Nepal | June 17, 2019

40 per cent forest ranger posts to get solar-powered lights

Himalayan News Service
Shankar Bhandari

Minister for Forest and Soil Conservation Shankar Bhandari speaks at a programme in Pokhara, on Saturday, January 7, 2017. Photo: RSS

Kathmandu, February 18

The Ministry of Forest and Soil Conservation has decided to install solar lights in more than 40 per cent ranger posts that do not have electricity.

After a consultation with Alternative Energy Promotional Centre, the ministry had passed this decision a few days ago. Preparation for this is under way through the Department of Forest.

According to the department, after the nod from the ministry, the process of signing a Memorandum of Understanding is under way between the department and AEPC. “We intend to sign the MoU with AEPC at the earliest,” Krishna Prasad Acharya, director general at the department said, adding, “No ranger posts will remain in dark during the night.”

According to the department, there are over 696 ranger posts throughout the country under the forest ministry. More than 40 per cent of these ranger posts reportedly don’t have electricity or any durable light source.

Spokesperson for the department Chandra Man Dangol said they were yet to determine the exact number of solar panels needed. “We have only received the decision from the ministry, so we are yet to prepare a detailed report that would tell us how many ranger posts will require solar panels,” he told The Himalayan Times.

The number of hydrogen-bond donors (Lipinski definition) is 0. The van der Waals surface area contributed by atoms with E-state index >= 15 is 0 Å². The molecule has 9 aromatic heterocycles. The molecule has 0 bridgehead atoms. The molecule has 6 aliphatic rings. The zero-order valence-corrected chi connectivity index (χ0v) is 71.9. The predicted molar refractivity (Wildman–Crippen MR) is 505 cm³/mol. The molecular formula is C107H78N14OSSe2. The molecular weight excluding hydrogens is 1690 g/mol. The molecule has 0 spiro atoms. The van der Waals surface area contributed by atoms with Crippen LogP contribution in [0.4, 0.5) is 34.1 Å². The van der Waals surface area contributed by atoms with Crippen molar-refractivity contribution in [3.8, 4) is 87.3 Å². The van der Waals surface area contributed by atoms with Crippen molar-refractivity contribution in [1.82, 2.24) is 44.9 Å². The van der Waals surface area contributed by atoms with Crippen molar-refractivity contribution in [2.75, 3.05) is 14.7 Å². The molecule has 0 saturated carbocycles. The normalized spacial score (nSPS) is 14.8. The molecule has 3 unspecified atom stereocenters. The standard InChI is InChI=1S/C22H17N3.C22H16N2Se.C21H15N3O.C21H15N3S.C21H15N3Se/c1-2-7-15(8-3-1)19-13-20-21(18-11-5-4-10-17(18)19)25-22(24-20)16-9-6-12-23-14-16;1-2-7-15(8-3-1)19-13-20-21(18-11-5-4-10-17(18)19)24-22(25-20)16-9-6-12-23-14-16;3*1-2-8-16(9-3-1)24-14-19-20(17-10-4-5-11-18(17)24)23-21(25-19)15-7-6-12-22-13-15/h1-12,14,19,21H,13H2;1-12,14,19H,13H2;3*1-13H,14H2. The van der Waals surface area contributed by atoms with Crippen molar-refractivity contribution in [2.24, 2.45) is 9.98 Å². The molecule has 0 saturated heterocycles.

Following the government’s decentralisation policy, the DoF’s organisational structure was reformed in 1983 with the creation of regional directorates and 75 district forest offices. The regional directorates were headed by regional directors, and the DFOs were headed by district forest controllers.

In 1993, more changes were made in the organisational structure of the department. Currently, the DoF has 74 district forest offices, 92 sector forest offices, and 698 ilaka forest offices.

Alternative Energy Promotion Centre is a government institution established on November 3, 1996 under then Ministry of Science and Technology with the objective of developing and promoting renewable/alternative energy technologies in Nepal. It functions independently and has an eleven-member board with representatives from the government sector, the industry sector and non-governmental organisations.

AEPC said after consultation with the Department of Forest, it would fix the types of solar energy systems that needed to be installed.


A version of this article appears in print on February 19, 2017 of The Himalayan Times.


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